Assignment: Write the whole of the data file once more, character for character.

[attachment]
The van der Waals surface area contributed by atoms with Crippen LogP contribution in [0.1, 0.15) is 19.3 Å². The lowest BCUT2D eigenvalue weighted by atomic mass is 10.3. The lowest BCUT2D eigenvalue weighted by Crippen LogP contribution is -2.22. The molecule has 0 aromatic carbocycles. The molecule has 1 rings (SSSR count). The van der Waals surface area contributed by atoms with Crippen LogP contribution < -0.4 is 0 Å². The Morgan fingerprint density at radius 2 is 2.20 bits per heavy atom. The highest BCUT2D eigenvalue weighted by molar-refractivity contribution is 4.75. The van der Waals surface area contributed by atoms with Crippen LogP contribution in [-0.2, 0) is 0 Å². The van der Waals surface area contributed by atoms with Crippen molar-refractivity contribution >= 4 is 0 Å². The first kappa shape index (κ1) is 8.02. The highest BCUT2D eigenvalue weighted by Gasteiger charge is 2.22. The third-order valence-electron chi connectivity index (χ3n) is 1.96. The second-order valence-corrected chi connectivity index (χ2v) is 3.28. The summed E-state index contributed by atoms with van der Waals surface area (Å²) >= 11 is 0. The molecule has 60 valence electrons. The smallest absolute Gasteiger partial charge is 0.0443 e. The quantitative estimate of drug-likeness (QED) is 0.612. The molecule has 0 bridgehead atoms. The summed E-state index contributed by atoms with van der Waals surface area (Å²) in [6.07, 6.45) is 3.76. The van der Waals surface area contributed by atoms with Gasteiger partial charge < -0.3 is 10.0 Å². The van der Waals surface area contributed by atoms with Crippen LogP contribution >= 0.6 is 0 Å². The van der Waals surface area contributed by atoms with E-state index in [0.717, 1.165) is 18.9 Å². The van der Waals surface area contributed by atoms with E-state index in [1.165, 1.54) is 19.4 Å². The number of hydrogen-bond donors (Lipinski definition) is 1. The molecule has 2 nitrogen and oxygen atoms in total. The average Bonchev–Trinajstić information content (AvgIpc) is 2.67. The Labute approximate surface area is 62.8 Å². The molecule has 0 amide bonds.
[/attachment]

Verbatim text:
The van der Waals surface area contributed by atoms with Crippen LogP contribution in [0.1, 0.15) is 19.3 Å². The lowest BCUT2D eigenvalue weighted by atomic mass is 10.3. The lowest BCUT2D eigenvalue weighted by Crippen LogP contribution is -2.22. The molecule has 0 aromatic carbocycles. The molecule has 1 rings (SSSR count). The van der Waals surface area contributed by atoms with Crippen LogP contribution < -0.4 is 0 Å². The Morgan fingerprint density at radius 2 is 2.20 bits per heavy atom. The highest BCUT2D eigenvalue weighted by molar-refractivity contribution is 4.75. The van der Waals surface area contributed by atoms with Crippen LogP contribution in [-0.2, 0) is 0 Å². The van der Waals surface area contributed by atoms with Crippen molar-refractivity contribution >= 4 is 0 Å². The first kappa shape index (κ1) is 8.02. The highest BCUT2D eigenvalue weighted by Gasteiger charge is 2.22. The third-order valence-electron chi connectivity index (χ3n) is 1.96. The second-order valence-corrected chi connectivity index (χ2v) is 3.28. The summed E-state index contributed by atoms with van der Waals surface area (Å²) >= 11 is 0. The molecule has 60 valence electrons. The smallest absolute Gasteiger partial charge is 0.0443 e. The quantitative estimate of drug-likeness (QED) is 0.612. The molecule has 0 bridgehead atoms. The summed E-state index contributed by atoms with van der Waals surface area (Å²) in [6.07, 6.45) is 3.76. The van der Waals surface area contributed by atoms with Gasteiger partial charge < -0.3 is 10.0 Å². The van der Waals surface area contributed by atoms with Crippen LogP contribution >= 0.6 is 0 Å². The van der Waals surface area contributed by atoms with E-state index in [0.717, 1.165) is 18.9 Å². The van der Waals surface area contributed by atoms with E-state index in [1.165, 1.54) is 19.4 Å². The number of hydrogen-bond donors (Lipinski definition) is 1. The molecule has 2 nitrogen and oxygen atoms in total. The average Bonchev–Trinajstić information content (AvgIpc) is 2.67. The Labute approximate surface area is 62.8 Å². The molecule has 0 amide bonds.